The Masai: Maintaining Culture

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The Masai are a people who are continually trying to preserve their own ways in an increasingly modern world. They live along the border of Kenya and Tanzania, moving their homes from time to time to follow their cattle, the source of their livelihood.

The Masai depend on their cattle for many parts of their life:

  • They drink cow's milk and blood as a sacred drink
  • They use the cows' dung to cover and seal their homes
  • They don't slaughter their cattle for food; but if a cow is killed, then the horns are used for containers; the hides are used to make shoes, clothing, ropes, and bed coverings; and the hooves and bones are made into ornmanets.

The Masai have become known as a tribe of morani, or warriors, protecting their cattle against lions and other predators. Only men are warriors. They wear their hair in long braids, which are dyed with red clay. They can have more than one wife.

The more cattle a man owns, the richer he is considered to be. A man who owns 50 or fewer cattle is considered poor. "Rich" men have a thousand or more. The cattle, though owned by the men, are considered to belong to the man's entire family. The family names the cattle and can recognize each animal's distinct voice.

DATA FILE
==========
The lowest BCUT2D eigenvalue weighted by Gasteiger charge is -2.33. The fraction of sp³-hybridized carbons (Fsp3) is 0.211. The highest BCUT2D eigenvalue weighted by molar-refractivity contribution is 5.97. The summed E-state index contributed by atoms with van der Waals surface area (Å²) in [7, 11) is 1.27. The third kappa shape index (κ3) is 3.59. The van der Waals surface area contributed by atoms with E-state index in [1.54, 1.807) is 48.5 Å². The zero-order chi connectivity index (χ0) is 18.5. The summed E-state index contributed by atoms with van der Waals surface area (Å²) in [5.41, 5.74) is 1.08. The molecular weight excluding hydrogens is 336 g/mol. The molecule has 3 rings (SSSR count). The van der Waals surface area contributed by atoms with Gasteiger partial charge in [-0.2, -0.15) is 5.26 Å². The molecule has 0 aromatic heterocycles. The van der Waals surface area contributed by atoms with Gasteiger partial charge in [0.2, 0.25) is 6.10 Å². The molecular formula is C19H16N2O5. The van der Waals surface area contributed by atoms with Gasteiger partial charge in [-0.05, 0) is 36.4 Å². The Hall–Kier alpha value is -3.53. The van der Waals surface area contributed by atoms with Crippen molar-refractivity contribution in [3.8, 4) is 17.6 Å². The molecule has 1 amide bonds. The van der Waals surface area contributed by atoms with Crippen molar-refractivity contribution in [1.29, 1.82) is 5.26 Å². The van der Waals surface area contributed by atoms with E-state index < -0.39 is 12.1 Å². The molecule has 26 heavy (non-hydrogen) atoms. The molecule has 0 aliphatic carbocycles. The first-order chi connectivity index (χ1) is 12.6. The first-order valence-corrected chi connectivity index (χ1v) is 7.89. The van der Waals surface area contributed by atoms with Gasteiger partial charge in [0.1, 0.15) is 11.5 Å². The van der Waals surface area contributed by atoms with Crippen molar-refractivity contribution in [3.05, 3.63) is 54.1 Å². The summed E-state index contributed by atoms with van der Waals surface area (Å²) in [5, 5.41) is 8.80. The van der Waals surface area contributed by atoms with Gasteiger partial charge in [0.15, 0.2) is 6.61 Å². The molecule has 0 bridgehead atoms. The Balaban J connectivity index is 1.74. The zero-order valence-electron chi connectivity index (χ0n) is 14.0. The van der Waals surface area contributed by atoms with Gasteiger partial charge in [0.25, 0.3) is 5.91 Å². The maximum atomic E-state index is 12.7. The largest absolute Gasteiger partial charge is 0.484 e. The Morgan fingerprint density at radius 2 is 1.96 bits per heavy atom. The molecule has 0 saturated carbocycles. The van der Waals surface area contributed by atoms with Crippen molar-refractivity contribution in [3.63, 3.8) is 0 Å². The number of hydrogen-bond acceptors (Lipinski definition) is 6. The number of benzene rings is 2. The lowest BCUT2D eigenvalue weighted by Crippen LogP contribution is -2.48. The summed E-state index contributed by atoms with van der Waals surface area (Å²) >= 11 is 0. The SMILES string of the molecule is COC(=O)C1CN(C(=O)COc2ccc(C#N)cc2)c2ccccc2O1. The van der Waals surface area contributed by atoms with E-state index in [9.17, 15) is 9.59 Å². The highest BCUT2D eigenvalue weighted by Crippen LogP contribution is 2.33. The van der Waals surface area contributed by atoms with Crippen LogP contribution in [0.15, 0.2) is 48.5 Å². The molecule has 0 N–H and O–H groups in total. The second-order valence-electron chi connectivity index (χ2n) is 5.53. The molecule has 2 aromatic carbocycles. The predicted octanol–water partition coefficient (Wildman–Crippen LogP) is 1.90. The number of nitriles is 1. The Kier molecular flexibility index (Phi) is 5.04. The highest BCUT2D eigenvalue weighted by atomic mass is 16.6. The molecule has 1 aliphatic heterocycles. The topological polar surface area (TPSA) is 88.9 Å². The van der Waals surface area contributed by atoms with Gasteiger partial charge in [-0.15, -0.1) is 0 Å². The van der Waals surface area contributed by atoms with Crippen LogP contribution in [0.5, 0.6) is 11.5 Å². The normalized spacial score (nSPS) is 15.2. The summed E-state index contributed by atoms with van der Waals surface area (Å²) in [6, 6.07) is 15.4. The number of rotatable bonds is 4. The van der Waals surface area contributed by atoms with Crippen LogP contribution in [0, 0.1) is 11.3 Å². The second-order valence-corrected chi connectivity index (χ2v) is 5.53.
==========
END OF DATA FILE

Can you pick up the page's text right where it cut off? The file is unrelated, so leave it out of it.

Women build and take care of the home, fixing food and making clothing. They also make necklaces, dresses, and headdresses out of beads. Women and children keep their heads shaved. Women can also become elders, once they have given birth to four healthy children.

All Masai wear large hoops in their pierced ears. They speak a language called Maa.

Masai houses are made from sticks and grass, which are held together with a mixture of mud and cow dung. These houses are built in a circle and make up an enkang, a Masai village. They are meant to be temporary, since the migration of the cow population means that the Masai move as well.

In the meantime, the Masai also encircle the enkang with a wall of thorn-tree branches, in order to prevent animals from entering. The whole setup is to protect the cattle, which sleep at night in a krall in the middle of the village.

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